I grew up in a house that didn’t really listen to music even though I took violin classes when I was young and my sister played flute. The stereo I bought with money from my first job was the first in the house (that worked) and I didn’t know anything about what I liked or didn’t. At university, I learned to pick out basic chords on a guitar. More importantly, I took some introductory music theory classes taught by Suzanne Summerville, a teacher I adored and who invited me to study singing with her.
For the next few years, every semester, nestled in among all the history, math and political science I was taking for my very oddly constructed BA degree were the credited private lessons with Dr. Summerville. We met twice a week for an hour and I learned to make sounds on key and to work with an accompanist. I also sang in her university chorus and at recitals where she introduced archival music from her research. She was a specialist of the then much-less-known Fanny Mendelssohn (the sister of Felix) and for end-of-term juries, I always prepared German lieder—often Schubert, sometimes Wolfe—and American piano songs.
When I think back to my undergraduate studies, it’s those lessons that come first to mind because it was Dr. Summerville who, in our long rambling conversations about art and music, laid the foundation for what became my education. That she took me under her wing despite my utter lack of knowledge and extremely limited talent was a gift of love and I still wonder why she chose me to receive it. But then, she was a generous teacher, and I imagine I am not the only student who felt as specially chosen.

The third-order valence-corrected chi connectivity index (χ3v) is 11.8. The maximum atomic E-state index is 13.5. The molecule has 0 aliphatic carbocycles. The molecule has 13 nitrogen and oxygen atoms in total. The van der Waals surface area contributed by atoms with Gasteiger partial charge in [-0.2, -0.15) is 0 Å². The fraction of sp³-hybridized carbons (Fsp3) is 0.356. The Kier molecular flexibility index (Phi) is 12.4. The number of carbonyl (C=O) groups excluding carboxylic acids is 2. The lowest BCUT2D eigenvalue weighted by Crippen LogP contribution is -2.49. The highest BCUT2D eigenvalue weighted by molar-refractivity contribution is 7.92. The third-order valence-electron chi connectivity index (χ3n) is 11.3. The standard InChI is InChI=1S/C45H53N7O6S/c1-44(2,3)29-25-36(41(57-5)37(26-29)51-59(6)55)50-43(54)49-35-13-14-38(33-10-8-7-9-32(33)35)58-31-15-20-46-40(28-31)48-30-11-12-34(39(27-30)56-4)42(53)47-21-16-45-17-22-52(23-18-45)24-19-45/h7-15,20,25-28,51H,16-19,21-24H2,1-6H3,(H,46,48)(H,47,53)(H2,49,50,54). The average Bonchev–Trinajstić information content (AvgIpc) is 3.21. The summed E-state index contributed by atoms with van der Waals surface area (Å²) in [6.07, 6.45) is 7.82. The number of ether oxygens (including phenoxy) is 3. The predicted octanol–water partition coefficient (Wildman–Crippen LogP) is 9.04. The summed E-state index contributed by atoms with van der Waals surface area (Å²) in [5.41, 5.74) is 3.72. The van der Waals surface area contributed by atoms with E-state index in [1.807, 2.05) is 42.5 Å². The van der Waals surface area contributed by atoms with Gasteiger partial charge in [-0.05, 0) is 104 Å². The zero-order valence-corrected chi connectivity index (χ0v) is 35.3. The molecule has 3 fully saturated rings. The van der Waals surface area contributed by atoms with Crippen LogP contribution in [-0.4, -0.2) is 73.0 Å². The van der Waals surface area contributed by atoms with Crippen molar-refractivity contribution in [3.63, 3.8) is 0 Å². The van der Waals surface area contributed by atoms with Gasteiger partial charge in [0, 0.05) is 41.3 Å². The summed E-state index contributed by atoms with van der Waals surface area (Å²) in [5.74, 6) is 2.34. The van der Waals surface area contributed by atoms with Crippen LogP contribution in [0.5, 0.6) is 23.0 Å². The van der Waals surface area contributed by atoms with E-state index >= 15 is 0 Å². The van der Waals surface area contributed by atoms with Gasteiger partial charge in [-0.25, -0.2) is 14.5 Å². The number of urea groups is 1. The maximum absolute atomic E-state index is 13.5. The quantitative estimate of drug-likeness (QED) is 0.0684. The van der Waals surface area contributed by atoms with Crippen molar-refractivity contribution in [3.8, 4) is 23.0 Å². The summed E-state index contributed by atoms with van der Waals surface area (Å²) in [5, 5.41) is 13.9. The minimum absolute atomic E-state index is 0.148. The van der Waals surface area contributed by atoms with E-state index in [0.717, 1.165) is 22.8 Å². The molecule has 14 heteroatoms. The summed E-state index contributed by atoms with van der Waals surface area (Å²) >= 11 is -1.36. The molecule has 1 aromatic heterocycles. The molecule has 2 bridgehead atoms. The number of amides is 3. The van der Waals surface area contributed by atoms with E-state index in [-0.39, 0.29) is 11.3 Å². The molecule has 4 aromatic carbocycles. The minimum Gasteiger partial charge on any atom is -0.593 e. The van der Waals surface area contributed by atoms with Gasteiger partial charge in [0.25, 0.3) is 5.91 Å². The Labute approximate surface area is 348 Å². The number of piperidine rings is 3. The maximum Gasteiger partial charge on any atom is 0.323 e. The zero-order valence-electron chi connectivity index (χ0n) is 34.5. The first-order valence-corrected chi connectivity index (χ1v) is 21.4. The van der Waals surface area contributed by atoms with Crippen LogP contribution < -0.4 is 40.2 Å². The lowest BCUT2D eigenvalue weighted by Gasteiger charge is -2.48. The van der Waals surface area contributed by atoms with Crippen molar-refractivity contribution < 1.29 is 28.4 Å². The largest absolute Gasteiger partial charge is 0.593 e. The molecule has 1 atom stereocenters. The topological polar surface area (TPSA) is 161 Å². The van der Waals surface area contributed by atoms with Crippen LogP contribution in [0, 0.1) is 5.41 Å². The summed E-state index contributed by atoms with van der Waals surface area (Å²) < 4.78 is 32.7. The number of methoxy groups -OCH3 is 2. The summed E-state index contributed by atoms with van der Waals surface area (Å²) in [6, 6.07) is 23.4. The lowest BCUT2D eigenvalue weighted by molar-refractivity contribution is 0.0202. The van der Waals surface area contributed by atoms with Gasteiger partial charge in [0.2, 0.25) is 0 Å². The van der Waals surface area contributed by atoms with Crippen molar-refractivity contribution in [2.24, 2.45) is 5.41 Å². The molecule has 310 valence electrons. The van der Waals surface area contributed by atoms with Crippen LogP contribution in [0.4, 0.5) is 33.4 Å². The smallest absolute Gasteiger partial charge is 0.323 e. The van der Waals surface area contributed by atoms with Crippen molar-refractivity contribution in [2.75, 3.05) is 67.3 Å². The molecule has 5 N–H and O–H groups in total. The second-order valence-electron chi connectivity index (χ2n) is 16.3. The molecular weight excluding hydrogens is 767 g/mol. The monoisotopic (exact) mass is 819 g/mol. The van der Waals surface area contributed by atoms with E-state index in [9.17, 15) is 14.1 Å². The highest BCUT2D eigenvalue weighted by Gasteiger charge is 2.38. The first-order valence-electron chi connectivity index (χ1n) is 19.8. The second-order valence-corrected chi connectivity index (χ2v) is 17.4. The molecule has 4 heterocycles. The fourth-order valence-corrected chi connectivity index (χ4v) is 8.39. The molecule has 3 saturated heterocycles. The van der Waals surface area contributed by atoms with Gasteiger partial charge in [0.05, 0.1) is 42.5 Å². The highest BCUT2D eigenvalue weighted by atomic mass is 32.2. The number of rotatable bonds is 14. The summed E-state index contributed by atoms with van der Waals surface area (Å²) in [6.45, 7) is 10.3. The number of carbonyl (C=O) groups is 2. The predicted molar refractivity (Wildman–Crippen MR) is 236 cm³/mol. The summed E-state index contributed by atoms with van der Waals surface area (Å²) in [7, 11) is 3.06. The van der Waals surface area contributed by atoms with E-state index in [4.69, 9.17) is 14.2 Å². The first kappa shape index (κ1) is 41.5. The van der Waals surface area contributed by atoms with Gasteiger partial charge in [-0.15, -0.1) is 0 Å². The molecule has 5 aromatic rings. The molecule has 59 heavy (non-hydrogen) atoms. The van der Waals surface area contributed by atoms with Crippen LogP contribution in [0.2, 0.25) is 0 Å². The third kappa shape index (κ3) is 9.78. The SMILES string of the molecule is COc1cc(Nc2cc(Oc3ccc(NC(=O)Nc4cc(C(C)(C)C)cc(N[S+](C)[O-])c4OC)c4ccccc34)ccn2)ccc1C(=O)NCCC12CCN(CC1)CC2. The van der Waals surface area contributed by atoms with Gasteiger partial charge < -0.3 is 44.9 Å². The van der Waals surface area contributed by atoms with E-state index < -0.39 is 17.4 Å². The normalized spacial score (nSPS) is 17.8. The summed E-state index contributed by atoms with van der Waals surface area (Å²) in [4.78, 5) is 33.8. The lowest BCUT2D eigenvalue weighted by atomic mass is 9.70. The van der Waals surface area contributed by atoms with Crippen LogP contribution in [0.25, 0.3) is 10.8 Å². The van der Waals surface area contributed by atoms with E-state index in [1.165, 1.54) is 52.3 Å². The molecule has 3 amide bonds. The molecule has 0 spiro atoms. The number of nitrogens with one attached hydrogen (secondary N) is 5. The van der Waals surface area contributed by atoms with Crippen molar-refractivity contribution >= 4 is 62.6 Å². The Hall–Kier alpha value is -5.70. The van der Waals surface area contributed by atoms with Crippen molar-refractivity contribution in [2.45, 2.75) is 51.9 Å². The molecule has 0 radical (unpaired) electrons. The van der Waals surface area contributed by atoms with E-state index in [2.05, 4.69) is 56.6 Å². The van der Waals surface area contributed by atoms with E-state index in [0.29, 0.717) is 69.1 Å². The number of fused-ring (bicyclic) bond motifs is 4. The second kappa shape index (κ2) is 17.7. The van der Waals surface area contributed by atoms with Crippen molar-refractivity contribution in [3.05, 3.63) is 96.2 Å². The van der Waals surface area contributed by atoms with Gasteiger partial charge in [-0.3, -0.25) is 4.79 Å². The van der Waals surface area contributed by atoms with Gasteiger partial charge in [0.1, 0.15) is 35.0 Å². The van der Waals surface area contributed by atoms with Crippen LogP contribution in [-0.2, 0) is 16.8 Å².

Anyway, I continued to sing casually after I left Alaska but stopped studying and no longer performed. Once I got to Montreal and moved into apartments with thin walls I mostly stopped singing completely. Instead I began to listen to vocal music—classical, yes, but also increasingly, and then obsessively, jazz. But recently classical singing has again become something I listen to often.
This renewed interest has roots reaching back years ago to when I was introduced to my first opera by a friend who offered tickets to see La Bohème at the Met Live in HD series downtown. I went and was astonished. Everything I loved about cinema and theatre were here fused with beautiful singing. I thought of opera as old-fashioned, maybe a joke and didn’t realize it could be so beautiful. I was overwhelmed and—to my surprise—reduced to exultant tears. Since then I’ve watched a half dozen of the Met projections, but no one else I know is more than hypothetically interested. So it’s been easy to skip buying tickets in favor of doing things that family and friends like and we can do together.
But I’m interested in opera! I enjoy it! So it annoys me that I don’t know anything and haven’t made an effort to see more. So finally, during winter holidays this year, I did a bit of research and decided that over the course of the year I was going to make a not-haphazard tour of a bit of the opera repertoire using the Met’s Apple TV app. My thought is to have something like a regular Sunday-afternoon opera. That’s my thought anyway.
Levine’s book is an introductory reference and one of the books I’ve ordered to help me figure out what to watch. It’s light and I read through all the framing materials in the early part of a morning. But the lists of works and brief contextual information is useful for where I am. I’ll have it at hand for the next few months I think.